Saturday, January 13, 2018

If at First You Don't Succeed . . .

Last year, Stewart's Shops began its campaign to get the City of Hudson to change the zoning laws to accommodate the company's desire to expand its gas station and convenience store at the intersection of Green Street and Fairview Avenue.

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In March 2017, the proposal was presented to the Common Council Legal Committee. In June 2017, the proposal was handed off to the Economic Development Committee, and in July 2017, that committee held a public hearing, which they called an "information session," on the Stewart's Shops proposal. At that meeting, none of the residents who spoke had anything positive to say about the prospect of an expanded Stewart's at that corner except Eileen Halloran, who is now an alderman for the Fifth Ward. At the meeting, Halloran declared herself "generally in favor in the project" because she thought expanding the Stewart's (and the impervious surface that surrounds it) could somehow make the traffic at the intersection less harrowing and remediate the hydrology issues that plague that part of the city. She also suggested that the proposed landscaping at the expanded site would "absorb the schmutz that comes from truck traffic." 

In September 2017, the Economic Development Committee decided that they would not pursue the zoning change sought by Stewart's, which would enable them to demolish two houses and expand the convenience store and gas station. A zoning change is needed because the Stewart's is a nonconforming use in an R-2 district (One and Two Family Residences). Being a nonconforming use prohibits expansion. Either the committee's decision was not communicated to Stewart's, or Stewart's is not taking no for an answer, because at the first meeting of the new Common Council, on Monday, January 8, 2018, loose leaf notebooks were presented to every member of the Council and the press, containing what was titled "Green Street Overlay District Rezone Application Submitted by Stewart's Shops."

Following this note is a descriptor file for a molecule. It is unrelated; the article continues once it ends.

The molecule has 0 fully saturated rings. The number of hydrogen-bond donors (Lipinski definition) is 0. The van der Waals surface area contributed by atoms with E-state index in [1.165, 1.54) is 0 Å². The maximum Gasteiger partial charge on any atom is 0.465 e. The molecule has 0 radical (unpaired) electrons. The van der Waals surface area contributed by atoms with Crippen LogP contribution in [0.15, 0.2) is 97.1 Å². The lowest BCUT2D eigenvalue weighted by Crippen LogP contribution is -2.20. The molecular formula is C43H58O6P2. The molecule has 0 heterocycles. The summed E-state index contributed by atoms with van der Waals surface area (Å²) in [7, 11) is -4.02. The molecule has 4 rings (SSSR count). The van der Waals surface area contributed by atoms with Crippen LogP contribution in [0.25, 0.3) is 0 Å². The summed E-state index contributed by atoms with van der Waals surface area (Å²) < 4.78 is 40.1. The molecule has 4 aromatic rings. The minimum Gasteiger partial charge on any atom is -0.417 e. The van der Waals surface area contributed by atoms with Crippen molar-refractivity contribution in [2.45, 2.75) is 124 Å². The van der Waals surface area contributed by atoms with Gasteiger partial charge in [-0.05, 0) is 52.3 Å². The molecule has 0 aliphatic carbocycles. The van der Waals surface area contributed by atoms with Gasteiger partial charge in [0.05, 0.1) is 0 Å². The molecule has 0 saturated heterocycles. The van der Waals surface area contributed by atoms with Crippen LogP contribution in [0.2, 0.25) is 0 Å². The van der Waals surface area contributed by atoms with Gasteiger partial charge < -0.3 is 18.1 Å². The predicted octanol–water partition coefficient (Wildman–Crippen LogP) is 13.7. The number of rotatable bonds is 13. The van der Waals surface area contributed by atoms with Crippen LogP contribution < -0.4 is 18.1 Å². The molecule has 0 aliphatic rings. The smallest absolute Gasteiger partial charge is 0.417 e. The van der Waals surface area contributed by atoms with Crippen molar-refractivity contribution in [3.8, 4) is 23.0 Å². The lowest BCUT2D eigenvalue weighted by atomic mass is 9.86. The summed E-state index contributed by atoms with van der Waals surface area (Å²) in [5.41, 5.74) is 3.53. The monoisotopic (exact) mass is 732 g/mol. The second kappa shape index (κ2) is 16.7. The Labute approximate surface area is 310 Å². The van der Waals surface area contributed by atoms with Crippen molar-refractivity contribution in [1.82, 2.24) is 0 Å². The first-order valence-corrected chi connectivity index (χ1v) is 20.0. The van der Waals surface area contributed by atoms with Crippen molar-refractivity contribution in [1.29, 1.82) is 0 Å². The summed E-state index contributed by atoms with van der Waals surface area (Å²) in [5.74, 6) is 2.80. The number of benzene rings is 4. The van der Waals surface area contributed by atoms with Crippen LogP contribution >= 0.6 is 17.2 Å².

The layout for the expanded site hasn't changed, but the design for the building has sprouted two dormers and another bank of windows.

Since late last summer, Chuck Marshall, land development and permitting coordinator for Stewart's Shops, seems to have been busy. The notebook contains a history of Stewart's in Hudson (the store opened at that location in 1972), a chart showing the potential economic impact of the expanded location, quotes from Hudson's 2002 Comprehensive Plan alleged to support the proposal, the actual language for the new section of the zoning code being proposed, a completed SEQRA environmental assessment form, and a traffic study by Creighton Manning

The zoning change being requested is this. As you drive along Green Street toward Fairview Avenue now, the left side of the street is zoned G-C-T (General Commercial Transitional) up to and including the Rosery Flower Shop, which is located in what was once a single-family home. The right side of the street, starting at McKinstry Place, is zoned R2H (One and Two Family and Conditional Office).

The zoning change Stewart's is seeking would create a "Green Street Commercial Overlay District" which would allow commercial development on the left side of Green Street to extend from The Rosery to the current Stewart's location and continue along the right side of Fairview Avenue, as one is driving toward Greenport, from the Stewart's location to the former car dealership where ProPrinters is now located.